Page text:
SiC Comes Of Age?
After years of doubt and delay, SiC device sales are set to soar. Compound Semiconductor talks to Yole Développement to find out more.
Yole Développement predicts the SiC market to more than treble by 2020.
As Cree delivers 900V SiC MOSFETs, GE releases automotive-qualified SiC MOSFETs and SiC diodes reach myriad markets, industry pundits predict boom time has come for this wide bandgap semiconductor.
In a recent report from France-based Yole Développement, Pierric Gueguen and colleagues, outlined how SiC at last offers added-value compared to existing silicon technologies, following years of doubt and delays.
As the Yole analyst tells Compound Semiconductor: "For the SiC diode, this past year has seen numerous changes. Reliability has evolved and we now have applications where the cost of the SiC diode is no longer an issue."
"The market has plenty of [diode] suppliers, and the device is easy to integrate," he adds. "SiC diodes take almost 80% of the overall market for SiC devices and we are confident that we will see more growth."
Indeed, Yole expects the total SiC market for both diodes and transistors to treble by 2020, reaching a hefty US$436 million. For now, the SiC diode has most medium voltage markets covered, including PV inverters, motor control, electric and hybrid electric vehicles, and uninterruptible power supplies.
And while the diode is expected to remain the SiC device of choice to 2020, the electric and hybrid electric vehicle market holds the most promise for both the diode and transistor.
Automotive companies, across the board, have already invested heavily in wide band gap materials research, which Gueguen reckons can only trigger business opportunities.
Indeed, manufacturers have already integrated SiC diodes into electric vehicle chargers with power factor corrector topologies, and will continue to do so.
Meanwhile further device development should soon see both diodes and transistors in SiC converters, for electric power train inverters.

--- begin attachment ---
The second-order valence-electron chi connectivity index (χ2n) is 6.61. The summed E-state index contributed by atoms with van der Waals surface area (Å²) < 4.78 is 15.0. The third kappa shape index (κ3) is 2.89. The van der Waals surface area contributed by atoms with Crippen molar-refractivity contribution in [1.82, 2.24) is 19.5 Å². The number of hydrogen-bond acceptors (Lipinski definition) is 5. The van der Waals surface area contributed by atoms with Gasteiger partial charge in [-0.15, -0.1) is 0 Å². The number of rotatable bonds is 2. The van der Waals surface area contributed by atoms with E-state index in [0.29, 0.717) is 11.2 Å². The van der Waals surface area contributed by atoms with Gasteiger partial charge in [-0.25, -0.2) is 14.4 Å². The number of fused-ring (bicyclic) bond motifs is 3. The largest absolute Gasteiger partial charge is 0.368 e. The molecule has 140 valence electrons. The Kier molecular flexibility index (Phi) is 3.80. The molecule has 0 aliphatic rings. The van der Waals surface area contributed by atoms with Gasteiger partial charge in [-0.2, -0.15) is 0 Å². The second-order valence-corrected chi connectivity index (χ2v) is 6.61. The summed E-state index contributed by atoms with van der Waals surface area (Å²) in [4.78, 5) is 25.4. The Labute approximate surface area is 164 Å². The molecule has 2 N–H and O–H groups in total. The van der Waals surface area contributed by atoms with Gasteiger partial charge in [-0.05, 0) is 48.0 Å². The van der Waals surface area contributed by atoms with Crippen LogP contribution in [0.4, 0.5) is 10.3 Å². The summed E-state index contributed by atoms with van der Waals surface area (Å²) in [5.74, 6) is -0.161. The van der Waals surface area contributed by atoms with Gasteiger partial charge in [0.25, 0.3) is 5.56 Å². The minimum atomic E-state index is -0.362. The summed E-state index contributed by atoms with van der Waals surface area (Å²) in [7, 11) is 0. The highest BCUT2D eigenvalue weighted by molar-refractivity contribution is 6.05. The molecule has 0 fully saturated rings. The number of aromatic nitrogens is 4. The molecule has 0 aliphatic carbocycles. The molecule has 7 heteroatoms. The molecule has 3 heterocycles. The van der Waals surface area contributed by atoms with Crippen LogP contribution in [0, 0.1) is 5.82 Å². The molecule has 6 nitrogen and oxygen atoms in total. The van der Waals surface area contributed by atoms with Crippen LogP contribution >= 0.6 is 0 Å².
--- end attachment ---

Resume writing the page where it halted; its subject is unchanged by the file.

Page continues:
"We have SiC diodes that are automotive-compliant and companies such as Toyota are pushing transistor [integration] to take full benefit of SiC capabilities at the converter level," says Gueguen.
Infineon and Cree are the lead players, by a long-shot, in the SiC market.
Without a doubt, Japan-based Toyota, has driven SiC device adoption to date. Earlier this year, the automotive heavyweight started trialling diodes and transistors in its Camry hybrid prototype and fuel cell bus, after declaring some 20% of hybrid electric vehicle electrical power losses come from power semiconductors.
The company already confirms a 5% increase in fuel efficiency, and as Gueguen highlights: "This trial is a success. Toyota definitely wants to integrate SiC and is now solving [transistor] integration issues before launching [these devices] in a car."
Indeed, mass produced SiC inverters are expected to emerge around 2020, after Toyota and most other automotive manufacturers have finished qualifying such systems, and ensured suppliers can provide devices at mass volumes.
But who are the key suppliers right now? According to Yole, industry ringleaders Infineon and Cree -with its new RF and power arm, Wolfspeed - have a majority market-share of some 68%.
What's more Cree's recent acquisition of power module and electronics applications pioneer, APEI, is expected to have a profound impact on SiC markets. Together, the companies now intend to target the industry issues of integrating SiC devices into power modules and converters, while providing packaging specifically designed for these SiC systems.
"Cree has said in the past that you have these state-of-the-art power devices within thirty year old packages that just can't capture all of silicon carbide's benefits," highlights Gueguen. "But now the company is more able to provide an entire solution, rather than just the power device."
"Infineon already has the required background to develop dedicated power modules for its power devices, and now Cree is developing its power business supply chain as it did for its LED business," he adds
But while the latest moves are set to accelerate the rate of SiC adoption, the big two are not expected to retain such strong market dominance in the future. As Gueguen predicts: "Infineon and Cree have the large amount of market share as they were first to the market. But Rohm, STMicroelectronics and such companies are now going to capture more and more market-share."